One thing you need to keep in mind and watch for. When some cars break a timing belt, it also can cause internal damage to your car, like a broken valve.
There are 2 types of engines and they are called %26quot;Interference%26quot; and %26quot;Non-interference%26quot;. An engine designated as an %26quot;Interference%26quot; engine, there is not sufficient clearance between some engine parts, so when the timing belt brakes, you can usually expect internal problems as well.
Here is a list of engine that ARE Interference engines to see if yours is listed: 2.0 DOHC (Double Over-Head Cam), 2.4 SOHC and DHOC, 2.5 V-6, 3.0 DOHC and 3.2 DOHC. If you have one of those engines, expect internal damage.
Should your engine have to be removed to replace the timing belt, it will cost you around $1,000. Hard to quote a price from different states. If you have internal damage, it could mean a new engine.
If you have a Non-interference engine and you are able to replace it yourself, yest, replace the Water Pump. If I had the engine out, I probably would also change the oil pump. An oil pump that goes out down the highway will ruin your engine before you can get stopped.
If the engine has to be pulled and you take it to a dealer, and you have a Non-interference engine, let him know that you are aware of what you are talking about. Don't want him to feed you garbage.How do you change a timing belt on a 2001 dodge stratus?The chrysler 2.4 DOHC motor isn't an interference motor. Not sure if the SOHC 2.4, 2.7, or SOHC 3.0 used in stratus' are.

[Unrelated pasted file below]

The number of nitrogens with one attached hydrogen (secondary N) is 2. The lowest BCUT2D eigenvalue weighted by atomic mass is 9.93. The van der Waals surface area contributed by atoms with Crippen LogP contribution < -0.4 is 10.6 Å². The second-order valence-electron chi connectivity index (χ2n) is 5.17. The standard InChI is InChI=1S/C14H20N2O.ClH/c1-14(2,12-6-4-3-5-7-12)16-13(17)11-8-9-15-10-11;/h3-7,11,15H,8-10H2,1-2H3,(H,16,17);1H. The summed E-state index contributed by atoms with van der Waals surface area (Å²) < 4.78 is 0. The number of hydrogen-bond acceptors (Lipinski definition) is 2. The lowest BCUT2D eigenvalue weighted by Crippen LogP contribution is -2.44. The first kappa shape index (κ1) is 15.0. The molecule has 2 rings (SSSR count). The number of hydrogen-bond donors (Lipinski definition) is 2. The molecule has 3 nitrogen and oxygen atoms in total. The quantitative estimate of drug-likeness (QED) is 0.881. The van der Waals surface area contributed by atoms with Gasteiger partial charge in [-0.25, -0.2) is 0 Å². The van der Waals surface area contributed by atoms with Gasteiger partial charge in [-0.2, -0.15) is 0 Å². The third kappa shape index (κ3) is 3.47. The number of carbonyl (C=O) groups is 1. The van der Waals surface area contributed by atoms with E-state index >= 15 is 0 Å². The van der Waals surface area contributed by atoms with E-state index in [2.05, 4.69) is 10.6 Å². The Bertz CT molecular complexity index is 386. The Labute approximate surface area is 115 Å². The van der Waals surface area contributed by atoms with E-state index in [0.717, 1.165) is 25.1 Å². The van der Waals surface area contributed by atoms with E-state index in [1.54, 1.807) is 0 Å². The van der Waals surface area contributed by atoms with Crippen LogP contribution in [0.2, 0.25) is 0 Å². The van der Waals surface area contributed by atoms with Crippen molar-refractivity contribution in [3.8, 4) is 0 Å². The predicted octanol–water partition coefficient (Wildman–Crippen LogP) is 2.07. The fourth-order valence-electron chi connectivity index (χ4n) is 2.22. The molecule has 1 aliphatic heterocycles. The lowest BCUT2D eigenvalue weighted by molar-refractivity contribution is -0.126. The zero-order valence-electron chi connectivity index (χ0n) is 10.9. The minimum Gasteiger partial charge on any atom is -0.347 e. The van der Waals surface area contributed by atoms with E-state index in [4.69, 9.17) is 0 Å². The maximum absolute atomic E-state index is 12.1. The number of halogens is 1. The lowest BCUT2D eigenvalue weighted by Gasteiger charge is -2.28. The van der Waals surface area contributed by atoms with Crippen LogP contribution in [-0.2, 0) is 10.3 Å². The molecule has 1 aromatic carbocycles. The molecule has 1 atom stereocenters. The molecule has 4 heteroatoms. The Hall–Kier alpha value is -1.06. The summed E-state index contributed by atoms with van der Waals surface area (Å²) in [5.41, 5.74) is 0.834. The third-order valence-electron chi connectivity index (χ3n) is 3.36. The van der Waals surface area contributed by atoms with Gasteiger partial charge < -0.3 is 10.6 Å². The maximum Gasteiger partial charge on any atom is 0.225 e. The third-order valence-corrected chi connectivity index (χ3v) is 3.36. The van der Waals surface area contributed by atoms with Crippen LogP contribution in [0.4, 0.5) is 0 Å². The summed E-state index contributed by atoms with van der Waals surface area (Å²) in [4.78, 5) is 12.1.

I would change the waterpump along with the timing belt tensioner.
For example, I swapped a 96 Stratus 2.4 motor into my neon. The motor had 36k and prone to failure headgasket. So I installed an updated headgasket. A year later, I had to replace the waterpump. It would have been alot easier had I done it while the motor was still on the stand.
Here is a good link on the best timing belt tensioner for the Chrysler I4 motors. http://forums.neons.org/viewtopic.php?f=
I know money can be tight for people. This is one of those times that being cheap can cost you more in the long run.
This job is tough. You need a strong puller for the crank pulley. Probably need some heat to help. To help time the motor, make a tool to lock the cams in place. There are holes in the cam just for this.
In my neon, it would have been faster and easier to remove the motor. But I'm experienced enough to have the motor out/in of the car within a few hours.